ISTANBUL (Reuters) – Turkish police said on Tuesday they are seeking 144 people including police, soldiers and prosecutors, over suspected links to the network of a U.S.-based cleric blamed by Ankara for orchestrating last year’s failed coup.
In raids across 42 provinces, 35 of the 144 wanted people have already been detained, the police said in a statement, adding that the suspects were thought to be using ByLock, an encrypted messaging app the government says was used by preacher Fethullah Gulen’s followers.
Turkey accuses Gulen, who has lived in self-imposed exile for almost 20 years, of running a decades-long campaign to overthrow the state through the infiltration of Turkish institutions, particularly the military, police and judiciary.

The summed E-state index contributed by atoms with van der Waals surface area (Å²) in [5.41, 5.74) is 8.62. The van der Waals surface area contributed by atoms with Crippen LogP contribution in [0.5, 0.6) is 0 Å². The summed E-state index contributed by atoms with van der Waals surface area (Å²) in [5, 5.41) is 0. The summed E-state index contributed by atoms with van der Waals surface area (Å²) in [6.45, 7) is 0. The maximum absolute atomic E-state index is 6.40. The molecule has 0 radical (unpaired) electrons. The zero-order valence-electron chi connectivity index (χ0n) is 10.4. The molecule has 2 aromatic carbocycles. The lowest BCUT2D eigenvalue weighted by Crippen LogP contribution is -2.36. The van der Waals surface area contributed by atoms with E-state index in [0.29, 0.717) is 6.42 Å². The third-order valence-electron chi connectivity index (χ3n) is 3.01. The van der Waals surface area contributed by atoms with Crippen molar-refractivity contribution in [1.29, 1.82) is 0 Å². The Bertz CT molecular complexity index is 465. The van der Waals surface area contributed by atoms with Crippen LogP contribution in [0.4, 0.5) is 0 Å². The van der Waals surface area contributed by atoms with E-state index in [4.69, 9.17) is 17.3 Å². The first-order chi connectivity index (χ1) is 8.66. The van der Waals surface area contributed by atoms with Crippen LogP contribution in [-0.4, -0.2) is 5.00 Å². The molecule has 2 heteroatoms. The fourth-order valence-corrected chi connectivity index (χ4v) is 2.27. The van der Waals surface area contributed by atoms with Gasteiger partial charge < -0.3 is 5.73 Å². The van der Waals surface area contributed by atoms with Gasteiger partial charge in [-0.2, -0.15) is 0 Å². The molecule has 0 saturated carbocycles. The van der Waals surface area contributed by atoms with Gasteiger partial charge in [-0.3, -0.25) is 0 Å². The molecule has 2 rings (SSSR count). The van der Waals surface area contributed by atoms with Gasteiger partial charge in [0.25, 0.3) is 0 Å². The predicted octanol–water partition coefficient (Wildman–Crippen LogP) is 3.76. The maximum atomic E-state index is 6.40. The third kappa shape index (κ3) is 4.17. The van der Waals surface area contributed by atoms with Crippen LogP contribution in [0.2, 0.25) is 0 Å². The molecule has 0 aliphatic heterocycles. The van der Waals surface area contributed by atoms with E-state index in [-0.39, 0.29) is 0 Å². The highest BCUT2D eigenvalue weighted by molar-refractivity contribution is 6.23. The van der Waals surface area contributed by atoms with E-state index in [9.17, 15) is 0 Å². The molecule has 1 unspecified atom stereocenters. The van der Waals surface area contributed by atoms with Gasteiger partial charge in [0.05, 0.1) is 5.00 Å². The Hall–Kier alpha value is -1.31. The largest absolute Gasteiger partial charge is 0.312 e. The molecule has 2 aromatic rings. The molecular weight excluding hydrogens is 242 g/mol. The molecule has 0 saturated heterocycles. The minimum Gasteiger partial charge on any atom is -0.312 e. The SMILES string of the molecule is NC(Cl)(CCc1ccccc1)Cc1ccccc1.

The investigation, launched by Istanbul chief prosecutor’s office, was targeting the Gulenist structure within the army, the police said, although the individuals also included academics and lawyers.
The cleric denies the charges.
Earlier, broadcaster CNN Turk reported that Turkish authorities issued arrest warrants for 33 people at the telecommunications watchdog and 36 people at the capital markets watchdog.
Since the aftermath of the failed July coup, authorities have arrested 50,000 people and sacked or suspended 150,000 from a wide range of professions including soldiers, police, teachers and public servants, over alleged links with terrorist groups.
As the arrests widened, criticism mounted, with opponents saying the crackdown had been used to crush all dissent against President Tayyip Erdogan.
(Reporting by Humeyra Pamuk; Editing by David Dolan and Dominic Evans)